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Thinking Hypersonic and the Future of Deterrence

Image Credit: Reuters
Thinking Hypersonic and the Future of Deterrence

Hypersonic missiles are broadly defined as missiles capable of flying at speeds higher than Mach 5. Traditional ballistic missiles are also capable of approaching hypersonic speed in the terminal phase, but these missiles follow the ballistic trajectory and are vulnerable to modern integrated air defence systems. Unlike ballistic missiles – including guided ballistic missiles (GBMs) – the emerging generation of hypersonic missiles is far more advanced and follows unpredictable trajectory while retaining hypersonic speed. The rapid pace of hypersonic developments suggests that these weapons will be a crucial variable in the future equation of power politics.

The military value of hypersonic weapons is determined by their ability to strike quickly with precision from stand-off ranges while evading detection and interception. In this context, hypersonic missiles can generally be split into two categories: Hypersonic Glide Vehicles (HGVs) and Hypersonic Cruise Missiles (HCMs). HGVs are ballistic missile-based manoeuvrable glide projectiles that glide using aerodynamic lift. HGVs can attain a velocity as high as Mach 20 and follow a depressed trajectory within the atmosphere to avoid early detection. HCMs, in contrast, are cruise missiles which employ air-breathing scramjet propulsion to reach hypersonic speed. HCMs follow the variable flight path and cross Mach 5 speeds while flying at low altitudes. These high-speed missiles are very efficient in penetrating well-protected high-value targets and engaging time-sensitive threats, and therefore offer vast military applications.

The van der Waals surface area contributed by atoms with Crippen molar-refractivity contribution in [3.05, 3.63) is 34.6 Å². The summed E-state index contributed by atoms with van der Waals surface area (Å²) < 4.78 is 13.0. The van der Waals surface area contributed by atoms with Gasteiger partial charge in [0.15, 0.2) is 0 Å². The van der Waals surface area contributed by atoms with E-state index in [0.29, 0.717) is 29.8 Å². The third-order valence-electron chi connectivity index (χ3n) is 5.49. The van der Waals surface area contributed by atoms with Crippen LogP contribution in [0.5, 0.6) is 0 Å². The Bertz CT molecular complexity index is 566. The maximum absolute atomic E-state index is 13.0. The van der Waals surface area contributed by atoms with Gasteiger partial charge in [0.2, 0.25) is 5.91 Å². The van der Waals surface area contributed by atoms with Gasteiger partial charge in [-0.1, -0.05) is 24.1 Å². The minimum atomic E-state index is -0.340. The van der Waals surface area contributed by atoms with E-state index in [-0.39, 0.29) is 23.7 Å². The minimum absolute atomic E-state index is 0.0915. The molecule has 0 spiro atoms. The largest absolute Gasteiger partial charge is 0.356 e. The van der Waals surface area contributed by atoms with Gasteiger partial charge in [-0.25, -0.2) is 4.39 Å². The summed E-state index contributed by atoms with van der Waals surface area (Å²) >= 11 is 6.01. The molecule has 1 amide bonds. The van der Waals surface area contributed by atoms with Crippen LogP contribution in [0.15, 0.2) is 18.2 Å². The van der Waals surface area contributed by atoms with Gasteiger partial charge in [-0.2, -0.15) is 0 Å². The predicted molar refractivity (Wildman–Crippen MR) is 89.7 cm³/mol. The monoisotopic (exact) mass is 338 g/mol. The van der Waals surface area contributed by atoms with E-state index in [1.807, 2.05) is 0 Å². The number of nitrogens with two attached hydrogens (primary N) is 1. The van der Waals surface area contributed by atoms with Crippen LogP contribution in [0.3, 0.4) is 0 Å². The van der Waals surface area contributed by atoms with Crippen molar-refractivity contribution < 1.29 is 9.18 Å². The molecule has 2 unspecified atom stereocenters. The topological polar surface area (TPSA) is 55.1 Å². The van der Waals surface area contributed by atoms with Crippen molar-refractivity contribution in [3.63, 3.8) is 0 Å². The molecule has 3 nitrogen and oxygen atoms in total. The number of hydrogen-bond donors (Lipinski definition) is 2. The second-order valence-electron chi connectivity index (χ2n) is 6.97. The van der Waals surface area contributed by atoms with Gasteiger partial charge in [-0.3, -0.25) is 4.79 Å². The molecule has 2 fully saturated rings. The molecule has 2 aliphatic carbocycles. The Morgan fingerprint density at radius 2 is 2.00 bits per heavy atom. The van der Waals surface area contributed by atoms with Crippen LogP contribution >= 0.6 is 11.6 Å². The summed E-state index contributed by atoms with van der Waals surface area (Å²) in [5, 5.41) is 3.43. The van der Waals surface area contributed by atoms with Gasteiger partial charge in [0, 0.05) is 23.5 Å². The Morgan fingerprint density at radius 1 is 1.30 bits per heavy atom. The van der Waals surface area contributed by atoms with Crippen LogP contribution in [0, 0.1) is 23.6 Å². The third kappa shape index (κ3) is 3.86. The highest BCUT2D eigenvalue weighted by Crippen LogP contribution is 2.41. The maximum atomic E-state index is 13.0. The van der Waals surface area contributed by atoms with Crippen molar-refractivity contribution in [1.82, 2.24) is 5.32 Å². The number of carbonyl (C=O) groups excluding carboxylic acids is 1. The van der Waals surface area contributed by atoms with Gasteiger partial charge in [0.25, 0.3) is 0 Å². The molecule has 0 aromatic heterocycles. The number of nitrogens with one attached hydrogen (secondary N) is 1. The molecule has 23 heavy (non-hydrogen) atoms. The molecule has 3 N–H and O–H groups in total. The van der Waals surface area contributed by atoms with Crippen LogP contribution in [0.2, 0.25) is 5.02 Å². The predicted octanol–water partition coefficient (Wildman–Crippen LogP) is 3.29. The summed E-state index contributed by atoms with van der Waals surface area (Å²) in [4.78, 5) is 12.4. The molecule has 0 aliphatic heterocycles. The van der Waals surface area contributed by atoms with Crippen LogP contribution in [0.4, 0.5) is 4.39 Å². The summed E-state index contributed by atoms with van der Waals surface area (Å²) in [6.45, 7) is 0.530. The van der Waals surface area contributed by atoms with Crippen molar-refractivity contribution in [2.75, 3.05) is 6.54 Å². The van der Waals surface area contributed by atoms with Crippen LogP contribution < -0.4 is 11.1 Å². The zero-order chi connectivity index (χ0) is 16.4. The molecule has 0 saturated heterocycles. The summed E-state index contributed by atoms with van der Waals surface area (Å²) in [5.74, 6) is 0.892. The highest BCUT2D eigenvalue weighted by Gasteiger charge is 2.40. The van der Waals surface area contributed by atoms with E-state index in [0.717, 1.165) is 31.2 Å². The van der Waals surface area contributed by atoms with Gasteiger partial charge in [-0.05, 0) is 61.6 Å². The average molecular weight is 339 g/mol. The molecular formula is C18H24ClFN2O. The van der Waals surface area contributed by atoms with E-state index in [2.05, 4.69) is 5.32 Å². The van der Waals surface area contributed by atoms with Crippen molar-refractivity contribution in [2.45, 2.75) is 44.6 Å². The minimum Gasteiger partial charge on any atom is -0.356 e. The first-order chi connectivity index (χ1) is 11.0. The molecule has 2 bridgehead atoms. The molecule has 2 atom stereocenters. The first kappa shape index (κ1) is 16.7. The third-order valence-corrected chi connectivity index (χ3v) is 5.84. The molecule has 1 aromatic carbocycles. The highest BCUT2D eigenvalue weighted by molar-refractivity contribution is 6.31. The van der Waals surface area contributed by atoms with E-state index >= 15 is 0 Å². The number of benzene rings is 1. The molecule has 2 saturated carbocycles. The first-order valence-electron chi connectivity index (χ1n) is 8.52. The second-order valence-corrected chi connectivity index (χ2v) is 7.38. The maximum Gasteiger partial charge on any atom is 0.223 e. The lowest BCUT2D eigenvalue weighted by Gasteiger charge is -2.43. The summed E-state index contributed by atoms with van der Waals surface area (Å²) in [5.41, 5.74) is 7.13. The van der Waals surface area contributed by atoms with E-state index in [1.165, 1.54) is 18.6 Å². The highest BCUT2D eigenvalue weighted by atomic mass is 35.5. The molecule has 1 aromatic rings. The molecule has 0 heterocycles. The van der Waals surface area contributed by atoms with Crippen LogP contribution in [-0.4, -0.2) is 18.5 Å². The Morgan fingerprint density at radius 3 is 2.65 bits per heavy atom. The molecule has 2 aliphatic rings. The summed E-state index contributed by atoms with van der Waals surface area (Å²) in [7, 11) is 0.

Like any other new technology, hypersonic weapons are extremely challenging to develop – chiefly due to two primary barriers. First is the technological challenge associated with aerodynamics, flight controls, construction material, and propulsion systems. Second is the financial challenge, as research and development (R&D) and support infrastructure for hypersonic systems require massive capital investment. These obstacles have restricted the scope for the development of hypersonic systems to a limited number of states.

Hypersonic weapons facilitate pre-emption and shift the offence-defence balance towards offence, which as per Offense-Defence Theory, increases the likelihood of conflict.

In United States’ year 2023 budget, hypersonic weapons will be a high developmental priority, with $4.7B requested to be allocated for research, development, test, and evaluation (RDT&E). United States’ leading hypersonic programs, including sea-based Conventional Prompt Strike (CPS), land-based Long Range Hypersonic Weapon (LRHW),  and aerial AGM-183 Air-Launched Rapid Response Weapon (ARRW) are now in advanced testing phases. US Navy has plans to install CPS missiles on three Zumwalt stealth destroyers by 2025, followed by 20 Virginia class SSNs. Higher speed and enhanced standoff range in the hypersonic domain will allow Washington to project power on a global scale within a minimum time while retaining control over escalation dominance.

Russia started to emphasise on development of hypersonic systems in response to Washington’s unilateral withdrawal from Anti-Ballistic Missile Treaty in 2002. Currently, Russia claims to have several hypersonic missiles in different phases of development, including Avangard HGV, air-launched Kinzhal missile, and ship-launched Zircon HCM. In the Russia-Ukraine conflict, Russia has used the Kinzhal missile multiple times against Ukraine. Although being a derivative of the land-based Iskandar ballistic missile, Kinzhal is not a true hypersonic missile. But it offers in-flight manoeuvrability, and its ability to be launched from fighter aircraft adds a significant advantage to this missile. Similarly, Zircon HCM has been successfully test-fired from Admiral Gorshkov’s class frigate.